4 Extraordinary Facts About Eagles


You may associate the proud profile and impressive wingspan of eagles with liberty and patriotism, but how much do you know about these majestic creatures? Eagles are massive, robustly-built birds of prey with large, hooked beaks for ripping flesh, fierce talons for securing prey, and strong, muscular legs for carrying their catch back to the nest. Here are four eagle facts so you can soar above the competition at trivia (or just to share some cool facts with your friends):

4 Eagle Facts

    1. There are over 60 species of eagle that occur in Eurasia and Africa. (source) Just two species of eagles exist in North America (the bald eagle and golden eagle). Nine more species of eagles live in Central and South America, and three more live in Australia.
    1. The largest species of eagle in the world in terms of length and wing surface is the giant Philippine eagle. (source) They thrive in the humid rainforest mountainsides of the Philippine islands. The natives call this eagle the “monkey-eating eagle”. This awe-inspiring creature has an average wingspan of seven feet and stands around three feet tall!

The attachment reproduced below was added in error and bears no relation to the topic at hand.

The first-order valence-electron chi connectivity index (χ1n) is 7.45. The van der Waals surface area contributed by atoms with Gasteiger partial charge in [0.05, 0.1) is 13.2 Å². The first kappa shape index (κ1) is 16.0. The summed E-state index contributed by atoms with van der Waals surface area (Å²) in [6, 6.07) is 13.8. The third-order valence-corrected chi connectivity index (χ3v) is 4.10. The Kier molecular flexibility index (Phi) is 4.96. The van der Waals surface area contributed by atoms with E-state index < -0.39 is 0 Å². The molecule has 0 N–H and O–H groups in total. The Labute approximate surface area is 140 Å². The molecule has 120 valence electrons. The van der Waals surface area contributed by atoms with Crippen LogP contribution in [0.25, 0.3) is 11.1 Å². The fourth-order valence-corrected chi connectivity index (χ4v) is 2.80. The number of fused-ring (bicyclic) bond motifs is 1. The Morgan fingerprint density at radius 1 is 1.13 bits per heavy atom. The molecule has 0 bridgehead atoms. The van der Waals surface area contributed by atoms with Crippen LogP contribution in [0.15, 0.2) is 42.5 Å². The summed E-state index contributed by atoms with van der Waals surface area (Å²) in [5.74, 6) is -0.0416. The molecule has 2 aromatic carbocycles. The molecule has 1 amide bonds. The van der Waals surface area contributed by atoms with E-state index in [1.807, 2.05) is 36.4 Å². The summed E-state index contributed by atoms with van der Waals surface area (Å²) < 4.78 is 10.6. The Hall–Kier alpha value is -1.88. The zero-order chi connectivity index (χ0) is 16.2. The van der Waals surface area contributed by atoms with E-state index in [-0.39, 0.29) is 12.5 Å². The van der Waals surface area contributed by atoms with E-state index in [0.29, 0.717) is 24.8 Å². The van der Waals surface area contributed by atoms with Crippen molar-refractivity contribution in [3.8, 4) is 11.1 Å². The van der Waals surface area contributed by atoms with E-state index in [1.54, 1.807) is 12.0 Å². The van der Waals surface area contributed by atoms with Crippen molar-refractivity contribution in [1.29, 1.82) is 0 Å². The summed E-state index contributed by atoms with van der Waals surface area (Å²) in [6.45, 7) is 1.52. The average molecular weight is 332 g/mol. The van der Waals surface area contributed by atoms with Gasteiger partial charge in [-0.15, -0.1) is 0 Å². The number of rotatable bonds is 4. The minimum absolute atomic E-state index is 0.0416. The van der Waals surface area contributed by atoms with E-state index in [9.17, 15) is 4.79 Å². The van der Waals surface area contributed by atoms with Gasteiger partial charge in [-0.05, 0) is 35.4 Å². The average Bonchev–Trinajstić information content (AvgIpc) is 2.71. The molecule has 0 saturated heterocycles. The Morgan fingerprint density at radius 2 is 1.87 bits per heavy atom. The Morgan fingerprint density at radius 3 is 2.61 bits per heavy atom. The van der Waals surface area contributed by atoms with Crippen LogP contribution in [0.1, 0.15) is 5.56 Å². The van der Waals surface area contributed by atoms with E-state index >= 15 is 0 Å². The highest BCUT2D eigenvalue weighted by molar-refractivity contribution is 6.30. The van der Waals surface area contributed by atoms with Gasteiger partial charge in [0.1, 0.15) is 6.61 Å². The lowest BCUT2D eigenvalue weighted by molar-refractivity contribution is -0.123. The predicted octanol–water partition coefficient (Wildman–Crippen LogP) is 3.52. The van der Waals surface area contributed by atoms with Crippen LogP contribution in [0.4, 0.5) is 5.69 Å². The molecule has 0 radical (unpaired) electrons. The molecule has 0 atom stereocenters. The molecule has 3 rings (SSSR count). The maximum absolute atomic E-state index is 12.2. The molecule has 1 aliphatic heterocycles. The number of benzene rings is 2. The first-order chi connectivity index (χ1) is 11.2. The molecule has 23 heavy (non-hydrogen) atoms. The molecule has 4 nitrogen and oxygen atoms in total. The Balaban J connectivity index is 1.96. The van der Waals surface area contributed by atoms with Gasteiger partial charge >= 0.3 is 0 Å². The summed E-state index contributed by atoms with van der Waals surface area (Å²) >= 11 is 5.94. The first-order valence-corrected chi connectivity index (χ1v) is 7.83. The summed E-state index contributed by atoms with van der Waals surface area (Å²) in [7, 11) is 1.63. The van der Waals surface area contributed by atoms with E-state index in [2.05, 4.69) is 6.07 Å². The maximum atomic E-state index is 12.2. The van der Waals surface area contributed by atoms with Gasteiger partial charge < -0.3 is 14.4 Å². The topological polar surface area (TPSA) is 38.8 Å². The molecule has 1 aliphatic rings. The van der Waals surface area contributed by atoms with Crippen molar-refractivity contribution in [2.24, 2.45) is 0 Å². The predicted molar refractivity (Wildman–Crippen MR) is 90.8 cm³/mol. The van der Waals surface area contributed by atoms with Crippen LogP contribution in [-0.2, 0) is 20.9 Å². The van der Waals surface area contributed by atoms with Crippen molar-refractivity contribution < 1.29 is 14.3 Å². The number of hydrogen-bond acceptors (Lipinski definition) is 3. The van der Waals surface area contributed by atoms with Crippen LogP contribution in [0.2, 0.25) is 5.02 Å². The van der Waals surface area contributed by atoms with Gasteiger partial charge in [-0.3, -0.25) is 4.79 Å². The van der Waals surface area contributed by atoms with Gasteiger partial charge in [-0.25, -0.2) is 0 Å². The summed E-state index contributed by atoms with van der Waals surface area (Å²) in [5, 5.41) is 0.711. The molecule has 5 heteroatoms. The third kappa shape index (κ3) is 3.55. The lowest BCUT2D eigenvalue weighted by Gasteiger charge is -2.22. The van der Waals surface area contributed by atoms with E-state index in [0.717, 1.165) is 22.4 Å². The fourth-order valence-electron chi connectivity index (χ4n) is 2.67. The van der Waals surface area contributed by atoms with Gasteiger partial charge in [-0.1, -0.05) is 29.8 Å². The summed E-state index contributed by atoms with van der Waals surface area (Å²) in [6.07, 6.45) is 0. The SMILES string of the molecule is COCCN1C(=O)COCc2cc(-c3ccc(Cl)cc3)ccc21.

1. Bald eagles are believed to live around 30 years or longer in the wild. (source) Their distinctive white head and tail features only appear when the eagles mature at four to five years old. They mate for life and construct massive nests on top of threes near bodies of water. Adults will often continuously build upon their nests each year. Nests can reach up to ten feet wide and weigh around 2000 pounds! That is one ton!
    1. Bald eagles are considered one of the ultimate Endangered Species Act success stories. (source) In the 1960s and 1970s, the use of the pesticide DDT caused bald eagle numbers to plummet (the pesticide tainted water supplies, causing eagles to consume contaminated fish), resulting in them being listed as a federal endangered species. Once DDT was banned and the species became fully protected by the fledgling Endangered Species Act, bald eagles began to make a recovery. In 2007, the U.S. Fish and Wildlife Service took the bald eagle off the endangered species list.

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